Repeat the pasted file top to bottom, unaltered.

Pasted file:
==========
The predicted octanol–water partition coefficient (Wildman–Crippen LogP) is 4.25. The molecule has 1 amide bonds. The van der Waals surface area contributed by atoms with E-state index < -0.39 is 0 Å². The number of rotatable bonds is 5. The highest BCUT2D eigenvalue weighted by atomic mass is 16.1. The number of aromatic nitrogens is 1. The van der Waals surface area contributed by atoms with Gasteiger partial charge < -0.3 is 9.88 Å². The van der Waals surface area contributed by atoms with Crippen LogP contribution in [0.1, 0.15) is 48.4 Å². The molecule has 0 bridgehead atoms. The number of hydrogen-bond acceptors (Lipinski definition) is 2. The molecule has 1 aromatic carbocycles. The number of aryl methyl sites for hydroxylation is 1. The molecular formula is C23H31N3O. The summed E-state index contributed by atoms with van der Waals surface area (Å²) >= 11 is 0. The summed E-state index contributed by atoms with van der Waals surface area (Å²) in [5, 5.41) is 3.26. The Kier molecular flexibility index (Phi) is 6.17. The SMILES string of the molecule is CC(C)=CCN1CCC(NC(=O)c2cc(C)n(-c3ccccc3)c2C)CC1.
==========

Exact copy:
The predicted octanol–water partition coefficient (Wildman–Crippen LogP) is 4.25. The molecule has 1 amide bonds. The van der Waals surface area contributed by atoms with E-state index < -0.39 is 0 Å². The number of rotatable bonds is 5. The highest BCUT2D eigenvalue weighted by atomic mass is 16.1. The number of aromatic nitrogens is 1. The van der Waals surface area contributed by atoms with Gasteiger partial charge < -0.3 is 9.88 Å². The van der Waals surface area contributed by atoms with Crippen LogP contribution in [0.1, 0.15) is 48.4 Å². The molecule has 0 bridgehead atoms. The number of hydrogen-bond acceptors (Lipinski definition) is 2. The molecule has 1 aromatic carbocycles. The number of aryl methyl sites for hydroxylation is 1. The molecular formula is C23H31N3O. The summed E-state index contributed by atoms with van der Waals surface area (Å²) >= 11 is 0. The summed E-state index contributed by atoms with van der Waals surface area (Å²) in [5, 5.41) is 3.26. The Kier molecular flexibility index (Phi) is 6.17. The SMILES string of the molecule is CC(C)=CCN1CCC(NC(=O)c2cc(C)n(-c3ccccc3)c2C)CC1.